Click amount to donate direct to CounterPunch
  • $25
  • $50
  • $100
  • $500
  • $other
  • use PayPal
Please Support CounterPunch’s Annual Fund Drive
We don’t run corporate ads. We don’t shake our readers down for money every month or every quarter like some other sites out there. We only ask you once a year, but when we ask we mean it. So, please, help as much as you can. We provide our site for free to all, but the bandwidth we pay to do so doesn’t come cheap. All contributions are tax-deductible.
FacebookTwitterGoogle+RedditEmail

Democracy for Cubans and Americans

Last May our President said in Miami that the purpose of his policy towards Cuba is to bring democracy to the Cuban people. He said he would consider ending the embargo and our other attempts to isolate Cuba if Cubans would hold free and fair elections with multiparty candidates and comply with several other political conditions he requires. His interest in fair elections and democracy for Cubans is commendable, but if he is also interested in these benefits for Americans, it might be useful for him to compare how the differing political systems functioned in the recent elections (November 5, 2002, US House of Representatives and January 19, 2003, Cuba National Assembly.)

In both countries, voting is by secret ballot, voluntary, and open to all adult citizens. In US we have two so-called political parties, both funded primarily by increasingly centralized and powerful commercial enterprise. No longer value based, they function primarily as fundraisers and accounting firms for the candidates, who are elected on the basis of their celebrity, incumbency and financial backing – which allows them access to the mass media (funded by the same business enterprise) conditioned on their thinking and talking within the ever narrowing “mainstream.” The formation of alternative, value-based parties is prevented by excluding them from the mass media and public debates.

For Cubans the last century was a long struggle for nationhood and national dignity. They had extensive experience with the multiparty system under US tutelage in the first part of the century, when they were a virtual US plantation (by the 1950’s over 75% of Cuban economic production property was owned or controlled by US commercial interests). They have learned from bitter experience that their continued liberation depends entirely on their national unity whereas political division makes them vulnerable to manipulation and economic domination by US businesses and their former rulers who now live in US as part of the Cuban-American community. They have therefore forged a non-partisan political system which preserves their sovereignty and independence with institutions which seek to achieve democracy by participatory consensus rather than class warfare. Electoral parties in our sense are not involved in Cuban politics. The Cuban Communist Party (PCC) is not involved in elections, rather it’s an organization of activists (about 15% of adults are members) which has the constitutional mandate to promote social consciousness and the long-term revolutionary goals for the whole nation. The Cuban constitution was approved in 1976 by 97% of voters out of more than 90% eligible, amended significantly in 1992 by more than 2/3 of an elected National Assembly as required, and made irrevocable by a vote of eight million eligibles (more than 4/5 of the adult population) in June, 2002.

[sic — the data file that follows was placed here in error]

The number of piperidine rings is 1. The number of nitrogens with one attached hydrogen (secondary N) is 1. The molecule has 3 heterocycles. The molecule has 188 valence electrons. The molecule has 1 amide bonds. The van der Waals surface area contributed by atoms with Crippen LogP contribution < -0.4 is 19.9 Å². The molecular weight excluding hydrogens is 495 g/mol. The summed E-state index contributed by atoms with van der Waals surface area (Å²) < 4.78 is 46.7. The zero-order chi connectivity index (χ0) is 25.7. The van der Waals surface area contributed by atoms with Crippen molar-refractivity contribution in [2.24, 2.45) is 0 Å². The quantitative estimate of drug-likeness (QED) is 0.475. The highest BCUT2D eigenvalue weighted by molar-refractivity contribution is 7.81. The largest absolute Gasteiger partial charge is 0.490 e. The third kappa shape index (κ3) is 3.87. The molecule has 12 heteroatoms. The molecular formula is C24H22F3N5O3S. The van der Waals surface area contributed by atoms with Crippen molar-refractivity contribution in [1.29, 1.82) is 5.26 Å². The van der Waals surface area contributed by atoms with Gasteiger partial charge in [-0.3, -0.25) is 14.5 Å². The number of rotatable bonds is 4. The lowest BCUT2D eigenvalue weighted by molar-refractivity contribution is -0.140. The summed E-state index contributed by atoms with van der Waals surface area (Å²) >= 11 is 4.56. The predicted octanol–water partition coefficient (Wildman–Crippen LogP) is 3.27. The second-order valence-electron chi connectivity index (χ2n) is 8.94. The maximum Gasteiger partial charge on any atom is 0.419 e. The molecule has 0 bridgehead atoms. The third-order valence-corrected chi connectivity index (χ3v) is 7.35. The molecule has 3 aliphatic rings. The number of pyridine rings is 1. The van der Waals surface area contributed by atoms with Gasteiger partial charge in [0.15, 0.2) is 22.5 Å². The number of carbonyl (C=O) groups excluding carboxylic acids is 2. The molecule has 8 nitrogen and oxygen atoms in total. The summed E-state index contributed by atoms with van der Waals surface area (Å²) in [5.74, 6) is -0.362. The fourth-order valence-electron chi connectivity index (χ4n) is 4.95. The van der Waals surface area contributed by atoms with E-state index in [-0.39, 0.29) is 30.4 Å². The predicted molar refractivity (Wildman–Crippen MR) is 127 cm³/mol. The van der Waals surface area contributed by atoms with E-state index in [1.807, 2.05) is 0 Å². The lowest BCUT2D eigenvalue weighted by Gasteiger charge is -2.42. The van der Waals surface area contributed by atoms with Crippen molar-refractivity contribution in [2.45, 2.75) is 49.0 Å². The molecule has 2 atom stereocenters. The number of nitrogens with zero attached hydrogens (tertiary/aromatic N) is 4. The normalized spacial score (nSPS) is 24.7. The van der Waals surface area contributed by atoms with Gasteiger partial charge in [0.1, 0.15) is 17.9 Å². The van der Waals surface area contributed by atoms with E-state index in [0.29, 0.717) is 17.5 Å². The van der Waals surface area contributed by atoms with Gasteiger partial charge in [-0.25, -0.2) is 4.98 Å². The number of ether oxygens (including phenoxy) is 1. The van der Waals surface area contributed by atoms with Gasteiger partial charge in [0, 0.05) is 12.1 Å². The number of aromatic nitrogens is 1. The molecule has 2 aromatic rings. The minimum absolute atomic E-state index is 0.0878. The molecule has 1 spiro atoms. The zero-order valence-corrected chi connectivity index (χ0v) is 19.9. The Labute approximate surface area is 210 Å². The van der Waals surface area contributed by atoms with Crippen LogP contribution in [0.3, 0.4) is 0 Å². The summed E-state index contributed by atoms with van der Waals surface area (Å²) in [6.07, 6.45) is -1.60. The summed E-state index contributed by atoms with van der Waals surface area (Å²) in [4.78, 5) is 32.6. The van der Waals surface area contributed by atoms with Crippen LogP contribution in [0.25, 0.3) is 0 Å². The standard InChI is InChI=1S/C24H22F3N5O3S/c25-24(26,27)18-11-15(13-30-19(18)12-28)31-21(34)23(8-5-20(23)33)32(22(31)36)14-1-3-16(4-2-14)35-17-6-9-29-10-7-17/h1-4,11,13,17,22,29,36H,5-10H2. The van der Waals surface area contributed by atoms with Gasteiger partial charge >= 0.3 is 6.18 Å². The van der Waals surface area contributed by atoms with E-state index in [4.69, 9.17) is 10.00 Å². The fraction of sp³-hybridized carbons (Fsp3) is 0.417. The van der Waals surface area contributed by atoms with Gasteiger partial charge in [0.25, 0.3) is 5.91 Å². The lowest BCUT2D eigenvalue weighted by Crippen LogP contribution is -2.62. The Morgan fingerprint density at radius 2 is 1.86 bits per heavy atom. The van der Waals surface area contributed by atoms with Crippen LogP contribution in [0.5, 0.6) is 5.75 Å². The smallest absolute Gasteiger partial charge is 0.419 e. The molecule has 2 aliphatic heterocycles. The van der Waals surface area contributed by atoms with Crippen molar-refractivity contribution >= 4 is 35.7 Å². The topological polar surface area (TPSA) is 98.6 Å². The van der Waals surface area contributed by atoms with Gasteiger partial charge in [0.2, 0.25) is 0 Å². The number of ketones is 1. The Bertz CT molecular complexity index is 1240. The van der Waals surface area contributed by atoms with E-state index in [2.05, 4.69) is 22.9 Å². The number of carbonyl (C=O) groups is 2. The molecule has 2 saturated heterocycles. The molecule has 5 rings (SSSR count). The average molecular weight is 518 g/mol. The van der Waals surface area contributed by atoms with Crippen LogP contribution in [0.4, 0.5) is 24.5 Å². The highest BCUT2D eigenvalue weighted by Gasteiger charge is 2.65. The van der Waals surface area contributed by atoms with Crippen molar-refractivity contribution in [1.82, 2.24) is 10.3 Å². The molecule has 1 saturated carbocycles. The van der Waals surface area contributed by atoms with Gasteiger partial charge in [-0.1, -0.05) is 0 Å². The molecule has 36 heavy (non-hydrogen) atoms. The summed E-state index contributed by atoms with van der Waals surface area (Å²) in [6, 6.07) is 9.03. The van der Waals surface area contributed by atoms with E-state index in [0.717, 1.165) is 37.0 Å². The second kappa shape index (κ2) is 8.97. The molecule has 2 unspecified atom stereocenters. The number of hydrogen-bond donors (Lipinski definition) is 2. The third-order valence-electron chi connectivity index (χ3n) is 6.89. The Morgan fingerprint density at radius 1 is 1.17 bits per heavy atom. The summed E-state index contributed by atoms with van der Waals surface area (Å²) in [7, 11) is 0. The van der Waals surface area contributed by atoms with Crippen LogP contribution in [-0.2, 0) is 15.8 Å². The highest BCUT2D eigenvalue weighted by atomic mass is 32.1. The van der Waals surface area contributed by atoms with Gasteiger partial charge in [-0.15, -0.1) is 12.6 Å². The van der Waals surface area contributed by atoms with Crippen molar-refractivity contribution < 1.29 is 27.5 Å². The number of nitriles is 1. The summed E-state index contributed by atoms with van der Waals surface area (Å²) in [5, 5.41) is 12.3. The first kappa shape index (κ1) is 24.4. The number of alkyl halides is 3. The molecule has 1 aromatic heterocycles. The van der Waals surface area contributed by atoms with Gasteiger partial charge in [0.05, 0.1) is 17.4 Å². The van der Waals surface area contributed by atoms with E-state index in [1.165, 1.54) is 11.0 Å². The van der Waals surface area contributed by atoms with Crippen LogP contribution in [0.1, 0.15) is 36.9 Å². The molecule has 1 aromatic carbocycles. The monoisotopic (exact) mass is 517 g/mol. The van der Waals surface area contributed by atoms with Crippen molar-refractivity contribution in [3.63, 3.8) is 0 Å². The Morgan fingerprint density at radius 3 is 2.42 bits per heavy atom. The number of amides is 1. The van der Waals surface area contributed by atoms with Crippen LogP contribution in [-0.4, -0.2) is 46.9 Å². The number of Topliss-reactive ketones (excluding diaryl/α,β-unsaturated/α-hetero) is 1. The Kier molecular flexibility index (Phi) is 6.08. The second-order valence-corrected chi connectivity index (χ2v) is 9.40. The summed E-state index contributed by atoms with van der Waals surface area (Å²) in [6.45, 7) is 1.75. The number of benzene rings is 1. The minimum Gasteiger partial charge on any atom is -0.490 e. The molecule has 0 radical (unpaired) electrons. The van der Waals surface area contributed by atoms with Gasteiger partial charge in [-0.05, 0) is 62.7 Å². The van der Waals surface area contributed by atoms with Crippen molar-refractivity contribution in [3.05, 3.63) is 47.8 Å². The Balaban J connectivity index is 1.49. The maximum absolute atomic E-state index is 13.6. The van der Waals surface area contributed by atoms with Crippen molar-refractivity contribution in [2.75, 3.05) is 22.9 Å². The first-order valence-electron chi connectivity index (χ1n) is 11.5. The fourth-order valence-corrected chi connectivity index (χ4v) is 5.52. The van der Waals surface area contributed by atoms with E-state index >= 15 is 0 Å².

The US House is supposedly our democratic legislative body with elections every two years ? originally intended to ensure that our 435 “representatives” (career politicians) would be responsive to the people who elect them. Their public media-driven campaigns of self-promotion have become incredibly expensive and lengthy, if not continuous. Because the primary factors involved in their decision-making are personal ? obtaining and retaining their offices (their careers bring them power and wealth) – the American people have discovered that they are in reality representing the powerful private interests which fund them rather than their constituents, and that voting for major party candidates does not remedy the situation.

In last November’s US House elections, over 90% of the seats were uncontested or not seriously contested and overall about 39% of those eligible voted, producing another landslide for incumbents. The so-called parties had in the state legislatures in previous years gerrymandered the US congressional districts to make most of the seats virtual lifetime appointments, thereby promoting responsiveness to private rather than public interests. Our members of Congress have become experts in obtaining and retaining their seats by avoiding clear-cut votes on fundamental or controversial issues and disguising their real positions regarding these matters. As a result these issues never get finally decided and we don’t move on. For example instead of declarations of war (for which we could hold them accountable) we get vague resolutions. What and when questions are brought up for voting or decision, and how these are framed, are matters determined by a very few powerful men called party “leaders.” We keep getting the same issues reargued year after year with no final decision, like income tax change, campaign finance, abortion rights, gun control, social security, Medicare coverage for medicine, Cuba embargo, etc., and we often find that members have voted neither way or both ways on various aspects of these complex matters so that we can’t determine where they really stand. Our Congress has become essentially unresponsive and dysfunctional, which serves only the interests of the businesses which fund it.